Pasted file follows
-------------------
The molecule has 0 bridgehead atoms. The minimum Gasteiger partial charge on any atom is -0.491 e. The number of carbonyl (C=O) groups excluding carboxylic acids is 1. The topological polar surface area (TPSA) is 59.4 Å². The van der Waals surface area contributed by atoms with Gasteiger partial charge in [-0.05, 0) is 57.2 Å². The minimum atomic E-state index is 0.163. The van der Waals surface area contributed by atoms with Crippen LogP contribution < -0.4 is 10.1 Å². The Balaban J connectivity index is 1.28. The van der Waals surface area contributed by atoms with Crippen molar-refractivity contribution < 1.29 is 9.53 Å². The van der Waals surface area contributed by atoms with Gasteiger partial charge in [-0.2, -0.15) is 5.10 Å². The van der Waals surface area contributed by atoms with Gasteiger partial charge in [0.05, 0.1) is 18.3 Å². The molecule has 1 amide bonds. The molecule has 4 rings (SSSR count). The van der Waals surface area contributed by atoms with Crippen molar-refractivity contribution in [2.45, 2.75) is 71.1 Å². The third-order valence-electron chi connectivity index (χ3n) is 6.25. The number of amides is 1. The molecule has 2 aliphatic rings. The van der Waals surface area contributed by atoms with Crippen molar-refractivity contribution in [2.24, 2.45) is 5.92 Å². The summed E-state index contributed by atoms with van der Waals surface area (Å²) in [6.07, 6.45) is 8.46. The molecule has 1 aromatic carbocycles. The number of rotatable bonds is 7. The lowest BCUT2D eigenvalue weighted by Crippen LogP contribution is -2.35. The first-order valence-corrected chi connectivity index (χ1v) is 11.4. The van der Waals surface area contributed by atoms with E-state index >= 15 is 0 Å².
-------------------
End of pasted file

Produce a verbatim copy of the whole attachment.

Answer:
The molecule has 0 bridgehead atoms. The minimum Gasteiger partial charge on any atom is -0.491 e. The number of carbonyl (C=O) groups excluding carboxylic acids is 1. The topological polar surface area (TPSA) is 59.4 Å². The van der Waals surface area contributed by atoms with Gasteiger partial charge in [-0.05, 0) is 57.2 Å². The minimum atomic E-state index is 0.163. The van der Waals surface area contributed by atoms with Crippen LogP contribution < -0.4 is 10.1 Å². The Balaban J connectivity index is 1.28. The van der Waals surface area contributed by atoms with Crippen molar-refractivity contribution < 1.29 is 9.53 Å². The van der Waals surface area contributed by atoms with Gasteiger partial charge in [-0.2, -0.15) is 5.10 Å². The van der Waals surface area contributed by atoms with Gasteiger partial charge in [0.05, 0.1) is 18.3 Å². The molecule has 1 amide bonds. The molecule has 4 rings (SSSR count). The van der Waals surface area contributed by atoms with Crippen molar-refractivity contribution in [2.45, 2.75) is 71.1 Å². The third-order valence-electron chi connectivity index (χ3n) is 6.25. The number of amides is 1. The molecule has 2 aliphatic rings. The van der Waals surface area contributed by atoms with Crippen molar-refractivity contribution in [2.24, 2.45) is 5.92 Å². The summed E-state index contributed by atoms with van der Waals surface area (Å²) in [6.07, 6.45) is 8.46. The molecule has 1 aromatic carbocycles. The number of rotatable bonds is 7. The lowest BCUT2D eigenvalue weighted by Crippen LogP contribution is -2.35. The first-order valence-corrected chi connectivity index (χ1v) is 11.4. The van der Waals surface area contributed by atoms with E-state index >= 15 is 0 Å².